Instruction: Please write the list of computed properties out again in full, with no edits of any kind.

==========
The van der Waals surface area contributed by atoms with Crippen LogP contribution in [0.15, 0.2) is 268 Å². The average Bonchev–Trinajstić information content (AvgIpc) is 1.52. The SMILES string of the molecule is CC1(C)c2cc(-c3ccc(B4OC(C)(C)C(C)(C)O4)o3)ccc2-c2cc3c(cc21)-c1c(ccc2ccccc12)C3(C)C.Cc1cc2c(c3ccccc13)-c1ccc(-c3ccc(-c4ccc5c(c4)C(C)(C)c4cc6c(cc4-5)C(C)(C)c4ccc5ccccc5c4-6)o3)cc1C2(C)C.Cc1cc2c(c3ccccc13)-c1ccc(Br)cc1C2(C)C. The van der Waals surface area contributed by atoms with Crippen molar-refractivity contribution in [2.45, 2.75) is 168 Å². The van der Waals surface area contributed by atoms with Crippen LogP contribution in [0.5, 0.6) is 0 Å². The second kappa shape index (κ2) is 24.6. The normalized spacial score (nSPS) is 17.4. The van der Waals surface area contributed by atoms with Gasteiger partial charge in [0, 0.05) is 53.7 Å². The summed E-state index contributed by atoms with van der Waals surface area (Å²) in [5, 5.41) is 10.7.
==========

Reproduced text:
The van der Waals surface area contributed by atoms with Crippen LogP contribution in [0.15, 0.2) is 268 Å². The average Bonchev–Trinajstić information content (AvgIpc) is 1.52. The SMILES string of the molecule is CC1(C)c2cc(-c3ccc(B4OC(C)(C)C(C)(C)O4)o3)ccc2-c2cc3c(cc21)-c1c(ccc2ccccc12)C3(C)C.Cc1cc2c(c3ccccc13)-c1ccc(-c3ccc(-c4ccc5c(c4)C(C)(C)c4cc6c(cc4-5)C(C)(C)c4ccc5ccccc5c4-6)o3)cc1C2(C)C.Cc1cc2c(c3ccccc13)-c1ccc(Br)cc1C2(C)C. The van der Waals surface area contributed by atoms with Crippen molar-refractivity contribution in [2.45, 2.75) is 168 Å². The van der Waals surface area contributed by atoms with Crippen LogP contribution in [0.5, 0.6) is 0 Å². The second kappa shape index (κ2) is 24.6. The normalized spacial score (nSPS) is 17.4. The van der Waals surface area contributed by atoms with Gasteiger partial charge in [0, 0.05) is 53.7 Å². The summed E-state index contributed by atoms with van der Waals surface area (Å²) in [5, 5.41) is 10.7.